iteration order for Object

David Bruant bruant at enseirb-matmeca.fr
Sat Mar 12 09:54:09 PST 2011


Le 12/03/2011 09:06, Brendan Eich a écrit :
> On Mar 11, 2011, at 12:49 PM, Charles Kendrick wrote:
>
>> Yes Allen, hence the urgency.  If IE9 final ships that way, the
>> "goose is cooked":
>
> I hear tell of something happening next Monday. Goose, well-done,
> stuffed, I think.
>
>
>> 1. we will have a new de facto standard iteration order for Object
>> that does not match any known use case - it is purely an
>> implementation detail leaking through
>
> IE9 seems to match
> the http://wiki.ecmascript.org/doku.php?id=strawman:enumeration strawman.
>
>> 2. the majority of real-world applications will be slowed down
>> because developers will need to re-implement the very commonly needed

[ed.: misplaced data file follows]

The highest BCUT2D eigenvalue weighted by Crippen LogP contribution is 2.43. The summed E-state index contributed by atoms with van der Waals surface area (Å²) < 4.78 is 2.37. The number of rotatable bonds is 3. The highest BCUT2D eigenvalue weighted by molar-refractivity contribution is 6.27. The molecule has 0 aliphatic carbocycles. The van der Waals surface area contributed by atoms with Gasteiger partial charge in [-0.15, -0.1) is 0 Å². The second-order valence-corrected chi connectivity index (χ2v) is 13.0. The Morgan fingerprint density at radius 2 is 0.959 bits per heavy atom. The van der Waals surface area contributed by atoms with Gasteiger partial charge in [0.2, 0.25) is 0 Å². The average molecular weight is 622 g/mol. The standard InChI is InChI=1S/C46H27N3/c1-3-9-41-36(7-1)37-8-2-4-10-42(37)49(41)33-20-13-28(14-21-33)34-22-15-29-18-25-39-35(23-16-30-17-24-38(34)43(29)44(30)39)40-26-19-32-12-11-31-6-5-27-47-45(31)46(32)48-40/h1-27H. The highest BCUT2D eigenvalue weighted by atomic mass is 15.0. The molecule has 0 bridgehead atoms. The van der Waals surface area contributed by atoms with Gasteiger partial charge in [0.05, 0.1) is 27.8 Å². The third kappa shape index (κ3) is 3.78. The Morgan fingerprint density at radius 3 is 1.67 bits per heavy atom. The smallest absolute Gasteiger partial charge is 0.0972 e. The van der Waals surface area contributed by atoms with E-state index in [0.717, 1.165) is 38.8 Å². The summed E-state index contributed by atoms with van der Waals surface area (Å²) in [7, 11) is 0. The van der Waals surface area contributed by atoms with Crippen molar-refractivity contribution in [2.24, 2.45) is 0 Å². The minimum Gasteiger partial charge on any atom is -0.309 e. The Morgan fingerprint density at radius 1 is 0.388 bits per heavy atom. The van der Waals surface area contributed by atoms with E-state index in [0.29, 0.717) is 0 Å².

>> LinkedHashMap behavior in JavaScript
>
> Where is this LinkedHashMap thing from? Oh, Java.
>
> Again, IE9 is late to the party in breaking insertion order for
> indexed properties.
The little "issue" I see in returning 1) index properties in ascending
order 2) all other properties in addition order is that there is a bit
of information lost in the process: overall property addition order
(index properties included).

In ECMAScript 5 (+# notation), if I want all index properties of an
object o in ascending order, I can do something along the lines of:
Object.getPropertyNames(o)
    .filter(#(e){ e.match(/[1-9]\d+/) }) // remove non-number strings
    .sort(#(a,b){ Number(a) < Number(b) ?1:-1 });   // sort in ascending
numeric order
My point is that I do not need the ES engine to provide this. I can get
it myself.
However, only the engine can know the information of the overall
insertion order (if I have inserted the "2" property before the "1" for
instance).

What is the rational or use case behind having index properties at first
for objects and then the rest of properties?

David


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